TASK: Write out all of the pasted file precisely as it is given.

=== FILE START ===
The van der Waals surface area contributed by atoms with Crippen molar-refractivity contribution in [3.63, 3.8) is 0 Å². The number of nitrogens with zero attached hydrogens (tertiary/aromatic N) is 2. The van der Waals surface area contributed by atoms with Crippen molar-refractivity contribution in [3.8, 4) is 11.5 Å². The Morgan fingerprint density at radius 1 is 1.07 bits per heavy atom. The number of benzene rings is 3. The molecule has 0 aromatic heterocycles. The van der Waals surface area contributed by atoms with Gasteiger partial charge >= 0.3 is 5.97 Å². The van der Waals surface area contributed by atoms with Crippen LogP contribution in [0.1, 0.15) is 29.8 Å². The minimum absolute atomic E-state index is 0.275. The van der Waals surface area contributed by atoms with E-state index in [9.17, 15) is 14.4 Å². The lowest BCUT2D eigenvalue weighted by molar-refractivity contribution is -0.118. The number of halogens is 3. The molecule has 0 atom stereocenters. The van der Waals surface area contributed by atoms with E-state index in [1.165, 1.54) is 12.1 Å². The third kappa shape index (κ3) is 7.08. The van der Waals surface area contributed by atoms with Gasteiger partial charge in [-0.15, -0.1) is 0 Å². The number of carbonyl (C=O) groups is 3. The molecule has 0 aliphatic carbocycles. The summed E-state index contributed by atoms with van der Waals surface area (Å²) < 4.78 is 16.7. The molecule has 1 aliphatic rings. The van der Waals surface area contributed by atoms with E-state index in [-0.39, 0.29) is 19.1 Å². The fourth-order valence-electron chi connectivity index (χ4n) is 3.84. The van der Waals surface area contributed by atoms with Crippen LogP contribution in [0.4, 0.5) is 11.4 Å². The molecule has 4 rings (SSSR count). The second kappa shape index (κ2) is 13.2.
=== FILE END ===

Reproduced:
The van der Waals surface area contributed by atoms with Crippen molar-refractivity contribution in [3.63, 3.8) is 0 Å². The number of nitrogens with zero attached hydrogens (tertiary/aromatic N) is 2. The van der Waals surface area contributed by atoms with Crippen molar-refractivity contribution in [3.8, 4) is 11.5 Å². The Morgan fingerprint density at radius 1 is 1.07 bits per heavy atom. The number of benzene rings is 3. The molecule has 0 aromatic heterocycles. The van der Waals surface area contributed by atoms with Gasteiger partial charge >= 0.3 is 5.97 Å². The van der Waals surface area contributed by atoms with Crippen LogP contribution in [0.1, 0.15) is 29.8 Å². The minimum absolute atomic E-state index is 0.275. The van der Waals surface area contributed by atoms with E-state index in [9.17, 15) is 14.4 Å². The lowest BCUT2D eigenvalue weighted by molar-refractivity contribution is -0.118. The number of halogens is 3. The molecule has 0 atom stereocenters. The van der Waals surface area contributed by atoms with E-state index in [1.165, 1.54) is 12.1 Å². The third kappa shape index (κ3) is 7.08. The van der Waals surface area contributed by atoms with Gasteiger partial charge in [-0.15, -0.1) is 0 Å². The number of carbonyl (C=O) groups is 3. The molecule has 0 aliphatic carbocycles. The summed E-state index contributed by atoms with van der Waals surface area (Å²) < 4.78 is 16.7. The molecule has 1 aliphatic rings. The van der Waals surface area contributed by atoms with E-state index in [-0.39, 0.29) is 19.1 Å². The fourth-order valence-electron chi connectivity index (χ4n) is 3.84. The van der Waals surface area contributed by atoms with Crippen LogP contribution in [0.4, 0.5) is 11.4 Å². The molecule has 4 rings (SSSR count). The second kappa shape index (κ2) is 13.2.